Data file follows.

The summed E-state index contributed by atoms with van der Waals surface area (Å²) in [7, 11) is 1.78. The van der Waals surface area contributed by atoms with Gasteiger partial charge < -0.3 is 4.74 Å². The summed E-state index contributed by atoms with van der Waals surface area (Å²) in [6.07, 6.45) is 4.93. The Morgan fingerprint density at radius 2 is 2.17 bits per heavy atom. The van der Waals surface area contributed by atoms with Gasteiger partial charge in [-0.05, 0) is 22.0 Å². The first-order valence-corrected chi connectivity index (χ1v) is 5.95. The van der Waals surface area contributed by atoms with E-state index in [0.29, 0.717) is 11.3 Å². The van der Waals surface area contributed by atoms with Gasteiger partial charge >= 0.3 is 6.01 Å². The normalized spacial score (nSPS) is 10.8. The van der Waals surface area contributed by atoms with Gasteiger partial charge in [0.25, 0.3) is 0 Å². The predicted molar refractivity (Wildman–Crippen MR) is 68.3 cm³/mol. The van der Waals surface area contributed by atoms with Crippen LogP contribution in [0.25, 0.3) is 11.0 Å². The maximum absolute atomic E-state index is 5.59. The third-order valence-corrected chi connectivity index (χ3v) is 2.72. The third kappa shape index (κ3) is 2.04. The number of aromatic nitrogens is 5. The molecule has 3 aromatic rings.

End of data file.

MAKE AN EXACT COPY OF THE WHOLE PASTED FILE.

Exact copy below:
The summed E-state index contributed by atoms with van der Waals surface area (Å²) in [7, 11) is 1.78. The van der Waals surface area contributed by atoms with Gasteiger partial charge < -0.3 is 4.74 Å². The summed E-state index contributed by atoms with van der Waals surface area (Å²) in [6.07, 6.45) is 4.93. The Morgan fingerprint density at radius 2 is 2.17 bits per heavy atom. The van der Waals surface area contributed by atoms with Gasteiger partial charge in [-0.05, 0) is 22.0 Å². The first-order valence-corrected chi connectivity index (χ1v) is 5.95. The van der Waals surface area contributed by atoms with E-state index in [0.29, 0.717) is 11.3 Å². The van der Waals surface area contributed by atoms with Gasteiger partial charge >= 0.3 is 6.01 Å². The normalized spacial score (nSPS) is 10.8. The van der Waals surface area contributed by atoms with Gasteiger partial charge in [0.25, 0.3) is 0 Å². The predicted molar refractivity (Wildman–Crippen MR) is 68.3 cm³/mol. The van der Waals surface area contributed by atoms with Crippen LogP contribution in [0.25, 0.3) is 11.0 Å². The maximum absolute atomic E-state index is 5.59. The third-order valence-corrected chi connectivity index (χ3v) is 2.72. The third kappa shape index (κ3) is 2.04. The number of aromatic nitrogens is 5. The molecule has 3 aromatic rings.